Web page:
molsimplify -core Os -lig bipy chloride [N] chloride -ligocc 1 1 1 2 -smicat [1]

The .xyz file for the structure will be generated and saved in the Runs directory of molsimplify. The final structure for OsN(2,2′-bipyridine)Cl3 generated by molSimplify is shown below.

So now you know how to generate a third row transition metal complex using molSimplify. That’s great! What makes Osmium(VI) nitrido compounds even more interesting than the more commonly known Platinum anticancer drugs such as cisplatin is that Osmium compounds were always notorious for their toxicity and now they serve as a promising candidate for a chemotherapeutic agent that could even offer advantages over the generic platinum based anticancer drugs! It was actually the effects of ligand functionalization in these Osmium complexes on cellular responses that lead to this change in our perception of the utility of Osmium in medicinal chemistry. So now you can also use other advanced features of molSimplify such as custom core or ligand decoration to generate a variety of structures with ligand functionalization. More details on this functionality of molSimplify are provided in Tutorial 3 and 7.

What more can we do?

When we venture into the field of higher period transition complexes, we must also start to think about coordination numbers higher than 6. Due to the larger size of late transition metals, their complexes tend to have higher coordination numbers like 7 or 8. Using molSimplify, you can generate such structures with higher coordination numbers and geometries such as square anti-prismatic.

Let’s generate a simple molecule like Zr(H2O)8 with a square anti-prismatic geometry. The steps for generating the structure are the same as those for the Osmium compound. In fact, the input arguments are even simpler. You can type the following command in the command line interface to generate an .xyz file for Zr(H2O)8 :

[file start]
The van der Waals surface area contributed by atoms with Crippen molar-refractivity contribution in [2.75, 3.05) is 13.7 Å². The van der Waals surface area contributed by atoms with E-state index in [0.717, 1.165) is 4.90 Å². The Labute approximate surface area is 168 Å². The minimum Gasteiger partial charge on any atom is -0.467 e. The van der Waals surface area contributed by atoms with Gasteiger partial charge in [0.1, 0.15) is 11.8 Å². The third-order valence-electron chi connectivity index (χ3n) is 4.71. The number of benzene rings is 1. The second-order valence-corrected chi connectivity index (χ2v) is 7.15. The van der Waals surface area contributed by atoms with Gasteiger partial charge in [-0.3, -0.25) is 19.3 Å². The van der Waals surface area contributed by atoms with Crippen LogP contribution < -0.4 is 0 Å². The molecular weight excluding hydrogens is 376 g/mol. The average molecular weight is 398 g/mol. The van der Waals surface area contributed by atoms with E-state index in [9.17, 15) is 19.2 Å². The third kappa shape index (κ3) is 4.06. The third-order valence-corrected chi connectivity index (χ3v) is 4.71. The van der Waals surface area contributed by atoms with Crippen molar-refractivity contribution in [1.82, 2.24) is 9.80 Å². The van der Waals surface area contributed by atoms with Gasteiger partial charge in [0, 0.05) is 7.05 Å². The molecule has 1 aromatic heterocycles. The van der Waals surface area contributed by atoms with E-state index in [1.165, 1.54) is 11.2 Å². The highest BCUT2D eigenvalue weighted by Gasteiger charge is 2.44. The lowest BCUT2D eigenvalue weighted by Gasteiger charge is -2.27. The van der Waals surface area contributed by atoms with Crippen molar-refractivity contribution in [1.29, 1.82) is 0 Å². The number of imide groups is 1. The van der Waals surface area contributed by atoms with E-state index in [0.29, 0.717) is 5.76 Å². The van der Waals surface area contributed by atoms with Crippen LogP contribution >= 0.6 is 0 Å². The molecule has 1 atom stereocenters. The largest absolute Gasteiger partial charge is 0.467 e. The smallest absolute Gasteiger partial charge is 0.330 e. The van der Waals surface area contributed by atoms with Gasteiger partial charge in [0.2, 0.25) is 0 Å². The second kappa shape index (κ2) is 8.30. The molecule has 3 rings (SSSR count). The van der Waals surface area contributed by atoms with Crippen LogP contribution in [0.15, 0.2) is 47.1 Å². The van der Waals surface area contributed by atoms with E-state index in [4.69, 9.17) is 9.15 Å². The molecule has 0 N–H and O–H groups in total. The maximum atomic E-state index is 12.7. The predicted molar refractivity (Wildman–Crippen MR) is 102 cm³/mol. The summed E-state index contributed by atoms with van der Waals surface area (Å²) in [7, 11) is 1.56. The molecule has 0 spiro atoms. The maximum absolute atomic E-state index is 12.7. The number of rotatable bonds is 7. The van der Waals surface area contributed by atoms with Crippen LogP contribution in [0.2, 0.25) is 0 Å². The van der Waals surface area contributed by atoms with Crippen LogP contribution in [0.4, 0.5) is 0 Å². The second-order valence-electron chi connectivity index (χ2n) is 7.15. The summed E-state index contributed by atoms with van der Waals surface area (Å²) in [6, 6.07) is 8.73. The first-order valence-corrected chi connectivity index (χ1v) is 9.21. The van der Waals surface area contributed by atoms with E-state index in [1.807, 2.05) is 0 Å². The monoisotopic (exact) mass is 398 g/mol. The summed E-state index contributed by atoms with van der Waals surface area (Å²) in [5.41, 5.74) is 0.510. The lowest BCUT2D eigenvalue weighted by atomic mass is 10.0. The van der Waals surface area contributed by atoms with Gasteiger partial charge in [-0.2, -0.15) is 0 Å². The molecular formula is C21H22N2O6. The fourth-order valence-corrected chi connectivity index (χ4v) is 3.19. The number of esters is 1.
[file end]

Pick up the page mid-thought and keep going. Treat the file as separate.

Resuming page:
molsimplify -core Zr -coord 8 -lig water -ligocc 8

Similarly, we can also generate a 7 coordinate complex such Ru(Cl)7 by the command:

molsimplify -core Ru -coord 7 -lig chloride -ligocc 7

The structures for Zr(H2O)8 and Ru(Cl)7 generated by these commands are shown below.

       

As you might have noticed, we did not specify the geometry associated with the structure. This is because molSimplify defaults to a geometry of square anti-prismatic for coordination number 8 and pentagonal bipyramidal for coordination number 7.

By the end of this tutorial, you should be able to use molSimplify to generate 2nd and 3rd period transition metal complexes with higher coordination numbers like 7 or 8.

We hope you found this tutorial helpful. If you have any questions about this tutorial or molsimplify, please email us!

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The Kulik group focuses on the development and application of new electronic structure methods and atomistic simulations tools in the broad area of catalysis.

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We are interested in transition metal chemistry, with applications from biological systems (i.e. enzymes) to nonbiological applications in surface science and molecular catalysis.